After 12 years characterized by the aggressive development policy of Martinez’ predecessor Henri Loyrette—who oversaw the Louvre Abu Dhabi’s €1 billion deal—the new director’s position feels particularly radical.

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As “Birth of a Museum”, the preview show of the Louvre Abu Dhabi's collections, ends today, 28 July, at the Musée du Louvre in Paris, Manuel Rabaté, the chief executive of Agence France-Muséums, which manages relations between the planned satellite in the Gulf and its French partner institutions, has told Le Figaro that 300 loans from 13 French museum partners – including the Musée du Louvre, Musée d'Orsay and Centre Pompidou will be announced “by the end of this year”. He also revealed the terms of the loan agreement.

Rabaté, who is based in Abu Dhabi, said the loans will be rotated over a ten-year period, with each work remaining in the Gulf for around a year at a time, and displayed alongside the “500 acquisitions making up the permanent collection.”

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Friday, 25 July 2014 10:55

Louvre Abu Dhabi Unveils New Logo

Studio Philippe Apeloig have designed the visual identity for the new Louvre Abu Dhabi (LAD) designed by architect Jean Nouvel. Apeloig chose to symbolize the building’s spiritual dimension and recreate its very particular climate. The challenge was to evoke the mysterious whiteness and lightness of this exceptional space, including the region’s warm temperatures.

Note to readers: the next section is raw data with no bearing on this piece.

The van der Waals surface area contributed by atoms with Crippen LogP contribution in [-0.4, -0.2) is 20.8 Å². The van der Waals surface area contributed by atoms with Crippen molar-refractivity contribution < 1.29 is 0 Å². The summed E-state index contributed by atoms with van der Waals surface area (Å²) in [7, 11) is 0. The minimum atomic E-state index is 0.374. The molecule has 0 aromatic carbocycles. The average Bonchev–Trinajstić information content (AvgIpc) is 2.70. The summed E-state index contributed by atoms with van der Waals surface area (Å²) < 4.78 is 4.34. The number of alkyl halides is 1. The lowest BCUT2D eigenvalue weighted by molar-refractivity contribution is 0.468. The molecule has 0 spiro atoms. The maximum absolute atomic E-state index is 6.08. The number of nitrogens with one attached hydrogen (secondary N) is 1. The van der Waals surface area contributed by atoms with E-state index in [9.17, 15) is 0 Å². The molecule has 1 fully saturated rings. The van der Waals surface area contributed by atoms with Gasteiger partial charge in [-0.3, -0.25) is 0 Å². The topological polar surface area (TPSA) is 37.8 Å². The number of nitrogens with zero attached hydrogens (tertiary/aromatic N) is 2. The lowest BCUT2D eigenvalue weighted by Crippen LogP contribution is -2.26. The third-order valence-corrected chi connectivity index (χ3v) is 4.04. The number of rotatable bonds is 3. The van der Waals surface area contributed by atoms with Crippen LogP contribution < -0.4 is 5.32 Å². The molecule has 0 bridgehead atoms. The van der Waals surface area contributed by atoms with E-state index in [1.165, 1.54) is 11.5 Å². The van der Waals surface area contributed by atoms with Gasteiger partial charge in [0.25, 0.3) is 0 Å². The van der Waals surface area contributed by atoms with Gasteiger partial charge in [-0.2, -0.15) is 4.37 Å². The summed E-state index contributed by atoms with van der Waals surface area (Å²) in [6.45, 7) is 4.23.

The logo’s flat outline alludes, in an abstract fashion, to the horizontal nature of the building’s architecture, which is accentuated by its proximity to the sea. A thick straight line, like a hyphen between two cultures (east and west), hatched with black lines in different directions it illustrates the kinetic effects of light.

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The Guggenheim Abu Dhabi, one of three museums being built on the windswept Saadiyat Island in the capital of the United Arab Emirates, has been a quieter presence than the two other institutions there. The Louvre Abu Dhabi, designed by the French architect Jean Nouvel, which is scheduled to open next year, and the Zayed National Museum, created by the British architect Norman Foster and to be completed in two years, have each had exhibitions at Manarat Al Saadiyat, the island’s exhibition and visitor center, offering previews of their institutions. Now it is the Guggenheim’s turn.

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The Louvre’s new outpost in Abu Dhabi, which is slated to open in December 2015, will showcase highlights from its collection during an exhibition in France in May. “Birth of a Museum” will include over 160 objects and will give visitors a glimpse of the museum’s impressive collection as well as demonstrate the project’s cultural and architectural significance.

Louvre Abu Dhabi’s collection, which includes everything from ancient to contemporary artworks, has been gradually growing since 2009. “Birth of a Museum” will present a rare Greek archaic sphinx, an Italian brooch from the 5th century AD, and paintings by Edouard Manet, Rene Magritte, Paul Gauguin, Pablo Picasso, and Cy Twombly. A similar exhibition was held in Abu Dhabi from April 22 through July 20, 2013, at a gallery on the island of Saadiyat, close to where construction for the new museum is underway.

Louvre Abu Dhabi, which was designed by the French architect Jean Nouvel, aims to be  a place of conversation between civilizations and cultures. Works on view will be drawn from French collections as well as the museum’s own holdings.

“Birth of a Museum” will be on view at the Louvre in Paris from May 2 through July 28.